The first episode of the second season of Netflix’s The Crown took us on an unsettling and heartbreaking ride. And though we know things will inevitably get worse, Episode 2 was surprisingly upbeat and, dare I say it, hopeful. Of course, ‘A Company of Men’ doesn’t begin quite as happy as it ends.
The episode opens with a narration of one of Mike’s letters. As it turns out, he frequently writes to the Gentleman’s Club back in London. Currently in New Guinea, the time for speeches and public appearances has not yet come, and Philip is taking full advantage of it. He’s participating in multiple sports with the many different people he meets and it’s clear that he’s genuinely happy. He’s able to experience some sort of freedom here, though not necessarily the freedom that Mike would encourage. As Mike writes in one of his letters:
“And in New Guinea, as it turns out, there’s no such thing as infidelity. Men are expected to indulge.“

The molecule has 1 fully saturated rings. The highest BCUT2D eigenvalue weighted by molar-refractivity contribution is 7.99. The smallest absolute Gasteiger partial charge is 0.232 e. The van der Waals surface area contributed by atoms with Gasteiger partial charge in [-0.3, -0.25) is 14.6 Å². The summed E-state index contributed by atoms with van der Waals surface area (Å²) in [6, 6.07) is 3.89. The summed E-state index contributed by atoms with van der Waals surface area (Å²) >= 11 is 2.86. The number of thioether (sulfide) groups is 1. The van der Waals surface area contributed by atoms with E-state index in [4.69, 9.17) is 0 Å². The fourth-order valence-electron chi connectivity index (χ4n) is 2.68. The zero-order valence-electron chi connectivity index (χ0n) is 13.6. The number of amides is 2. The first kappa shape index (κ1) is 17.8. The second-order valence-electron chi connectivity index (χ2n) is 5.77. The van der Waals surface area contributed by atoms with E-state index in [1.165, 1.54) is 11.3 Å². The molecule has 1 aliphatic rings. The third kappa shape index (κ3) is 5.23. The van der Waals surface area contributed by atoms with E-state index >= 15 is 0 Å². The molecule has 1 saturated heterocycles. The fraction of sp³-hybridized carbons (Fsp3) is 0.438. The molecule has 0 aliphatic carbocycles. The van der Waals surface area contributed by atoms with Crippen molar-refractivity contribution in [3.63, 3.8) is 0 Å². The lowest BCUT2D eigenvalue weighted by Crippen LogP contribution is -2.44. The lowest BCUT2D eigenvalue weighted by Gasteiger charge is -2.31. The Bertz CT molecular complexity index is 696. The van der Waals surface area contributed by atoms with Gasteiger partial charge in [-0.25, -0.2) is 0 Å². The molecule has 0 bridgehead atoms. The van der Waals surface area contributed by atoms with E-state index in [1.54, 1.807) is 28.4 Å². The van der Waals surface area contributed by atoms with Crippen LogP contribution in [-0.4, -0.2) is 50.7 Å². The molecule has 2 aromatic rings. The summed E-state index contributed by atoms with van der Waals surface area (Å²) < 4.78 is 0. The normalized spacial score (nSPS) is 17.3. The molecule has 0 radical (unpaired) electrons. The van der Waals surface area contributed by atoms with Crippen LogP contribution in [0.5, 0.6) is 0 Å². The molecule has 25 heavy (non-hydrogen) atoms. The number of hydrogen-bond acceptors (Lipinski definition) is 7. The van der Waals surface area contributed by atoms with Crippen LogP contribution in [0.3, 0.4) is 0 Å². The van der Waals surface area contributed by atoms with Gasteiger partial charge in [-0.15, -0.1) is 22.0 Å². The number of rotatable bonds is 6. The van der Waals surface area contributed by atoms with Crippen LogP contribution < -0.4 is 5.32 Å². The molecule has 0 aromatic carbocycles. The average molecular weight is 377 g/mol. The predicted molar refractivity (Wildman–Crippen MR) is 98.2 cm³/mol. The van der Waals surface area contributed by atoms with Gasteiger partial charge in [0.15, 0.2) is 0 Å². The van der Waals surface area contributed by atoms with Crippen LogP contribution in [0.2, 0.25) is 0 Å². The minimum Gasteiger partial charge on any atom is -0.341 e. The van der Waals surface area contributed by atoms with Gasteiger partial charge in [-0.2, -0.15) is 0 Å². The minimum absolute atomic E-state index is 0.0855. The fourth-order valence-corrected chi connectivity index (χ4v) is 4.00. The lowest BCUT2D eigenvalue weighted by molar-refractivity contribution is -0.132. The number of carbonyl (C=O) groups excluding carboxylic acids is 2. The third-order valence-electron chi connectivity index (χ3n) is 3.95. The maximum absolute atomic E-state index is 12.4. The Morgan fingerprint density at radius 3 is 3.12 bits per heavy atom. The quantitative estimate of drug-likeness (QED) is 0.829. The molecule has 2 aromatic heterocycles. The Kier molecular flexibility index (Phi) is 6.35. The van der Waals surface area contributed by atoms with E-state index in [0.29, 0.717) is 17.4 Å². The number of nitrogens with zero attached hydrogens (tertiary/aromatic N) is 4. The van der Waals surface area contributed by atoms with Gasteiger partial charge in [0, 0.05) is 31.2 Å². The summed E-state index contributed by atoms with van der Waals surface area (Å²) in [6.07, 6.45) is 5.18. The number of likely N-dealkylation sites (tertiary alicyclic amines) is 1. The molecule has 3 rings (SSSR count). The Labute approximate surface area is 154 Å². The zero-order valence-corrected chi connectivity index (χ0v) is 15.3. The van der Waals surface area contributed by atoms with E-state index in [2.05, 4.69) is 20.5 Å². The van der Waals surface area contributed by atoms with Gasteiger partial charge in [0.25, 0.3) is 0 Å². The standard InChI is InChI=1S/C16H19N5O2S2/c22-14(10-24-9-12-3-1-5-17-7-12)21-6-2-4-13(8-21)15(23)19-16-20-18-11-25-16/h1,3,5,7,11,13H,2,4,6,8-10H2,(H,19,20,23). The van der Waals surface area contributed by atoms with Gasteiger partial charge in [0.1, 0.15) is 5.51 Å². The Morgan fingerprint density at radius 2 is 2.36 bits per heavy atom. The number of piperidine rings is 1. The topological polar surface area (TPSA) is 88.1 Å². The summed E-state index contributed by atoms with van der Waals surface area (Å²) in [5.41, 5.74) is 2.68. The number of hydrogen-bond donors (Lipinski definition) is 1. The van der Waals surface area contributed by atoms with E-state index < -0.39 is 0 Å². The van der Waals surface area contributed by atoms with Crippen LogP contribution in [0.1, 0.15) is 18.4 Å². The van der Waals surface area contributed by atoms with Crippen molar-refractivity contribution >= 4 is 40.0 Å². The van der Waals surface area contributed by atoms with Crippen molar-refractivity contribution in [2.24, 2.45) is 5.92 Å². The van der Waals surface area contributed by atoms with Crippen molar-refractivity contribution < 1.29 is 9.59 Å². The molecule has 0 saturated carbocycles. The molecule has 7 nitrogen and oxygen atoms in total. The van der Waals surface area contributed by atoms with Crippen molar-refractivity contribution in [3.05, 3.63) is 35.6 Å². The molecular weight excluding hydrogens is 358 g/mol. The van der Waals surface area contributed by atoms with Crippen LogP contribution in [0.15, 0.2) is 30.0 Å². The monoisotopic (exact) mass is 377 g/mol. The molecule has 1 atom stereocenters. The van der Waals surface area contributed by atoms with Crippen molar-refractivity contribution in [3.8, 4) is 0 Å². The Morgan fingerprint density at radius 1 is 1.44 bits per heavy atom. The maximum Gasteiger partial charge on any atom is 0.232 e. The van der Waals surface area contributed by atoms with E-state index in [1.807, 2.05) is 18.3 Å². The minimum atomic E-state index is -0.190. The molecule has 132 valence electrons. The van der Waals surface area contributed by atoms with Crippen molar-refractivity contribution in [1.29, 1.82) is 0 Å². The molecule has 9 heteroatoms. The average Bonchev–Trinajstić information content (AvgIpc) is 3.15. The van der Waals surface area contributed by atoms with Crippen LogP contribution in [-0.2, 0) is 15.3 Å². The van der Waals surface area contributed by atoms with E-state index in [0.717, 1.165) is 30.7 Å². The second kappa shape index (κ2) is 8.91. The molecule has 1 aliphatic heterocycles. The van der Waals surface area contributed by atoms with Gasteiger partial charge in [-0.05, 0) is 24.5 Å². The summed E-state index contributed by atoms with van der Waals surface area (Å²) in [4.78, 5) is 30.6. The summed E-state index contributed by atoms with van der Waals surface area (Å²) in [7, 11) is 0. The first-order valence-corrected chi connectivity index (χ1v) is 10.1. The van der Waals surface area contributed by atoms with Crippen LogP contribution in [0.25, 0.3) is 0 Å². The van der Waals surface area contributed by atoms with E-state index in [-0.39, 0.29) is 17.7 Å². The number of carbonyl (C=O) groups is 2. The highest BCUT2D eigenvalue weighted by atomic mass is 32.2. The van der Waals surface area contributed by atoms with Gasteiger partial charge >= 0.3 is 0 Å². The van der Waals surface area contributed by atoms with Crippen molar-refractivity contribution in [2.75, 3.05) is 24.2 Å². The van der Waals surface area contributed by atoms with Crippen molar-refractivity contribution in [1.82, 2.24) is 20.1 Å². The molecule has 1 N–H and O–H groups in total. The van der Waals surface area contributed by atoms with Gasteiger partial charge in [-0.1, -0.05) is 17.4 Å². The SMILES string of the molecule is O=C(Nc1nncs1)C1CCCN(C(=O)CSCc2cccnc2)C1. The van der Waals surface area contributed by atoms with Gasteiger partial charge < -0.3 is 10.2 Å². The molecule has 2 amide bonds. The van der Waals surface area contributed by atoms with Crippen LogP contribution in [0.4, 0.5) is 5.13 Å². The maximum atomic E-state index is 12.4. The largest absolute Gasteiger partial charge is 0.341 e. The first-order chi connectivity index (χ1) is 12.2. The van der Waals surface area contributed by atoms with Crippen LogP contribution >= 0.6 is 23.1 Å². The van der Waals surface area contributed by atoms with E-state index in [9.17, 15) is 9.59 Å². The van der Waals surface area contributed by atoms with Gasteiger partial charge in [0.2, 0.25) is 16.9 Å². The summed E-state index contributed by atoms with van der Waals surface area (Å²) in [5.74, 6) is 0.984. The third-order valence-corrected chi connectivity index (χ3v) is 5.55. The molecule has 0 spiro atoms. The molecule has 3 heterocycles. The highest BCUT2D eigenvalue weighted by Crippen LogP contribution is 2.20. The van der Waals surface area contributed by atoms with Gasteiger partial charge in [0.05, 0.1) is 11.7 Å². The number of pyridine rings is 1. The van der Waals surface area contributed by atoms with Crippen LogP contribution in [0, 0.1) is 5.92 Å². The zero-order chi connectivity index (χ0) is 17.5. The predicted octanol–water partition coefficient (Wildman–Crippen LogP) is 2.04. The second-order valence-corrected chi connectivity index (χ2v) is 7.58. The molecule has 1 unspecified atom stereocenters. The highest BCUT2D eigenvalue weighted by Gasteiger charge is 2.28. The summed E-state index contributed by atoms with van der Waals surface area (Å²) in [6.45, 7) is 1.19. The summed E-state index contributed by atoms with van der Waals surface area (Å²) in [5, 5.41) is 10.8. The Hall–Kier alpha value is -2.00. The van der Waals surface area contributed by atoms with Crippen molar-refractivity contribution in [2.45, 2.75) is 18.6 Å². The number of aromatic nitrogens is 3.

In their time abroad (from what we’ve seen thus far, at least), Mike is certainly taking advantage of this ‘lack’ of infidelity. But Philip, on the other hand, is staying honest. The most he partakes in is a little dancing, but nothing more. This is encouraging, especially considering the fact that there are no cameras or journalists around. He very well could sleep with another woman and the public would be none the wiser. The fact that he chooses to stay faithful is very telling and proves that he still cares deeply for Elizabeth. But this isn’t all. Philip actually calls Elizabeth from New Guinea! Unfortunately, the connection was too weak for him to hear her, though she could hear him perfectly. It’s upsetting that they can’t speak, but it’s promising that they’re trying. Philip hasn’t forgotten that he has a family.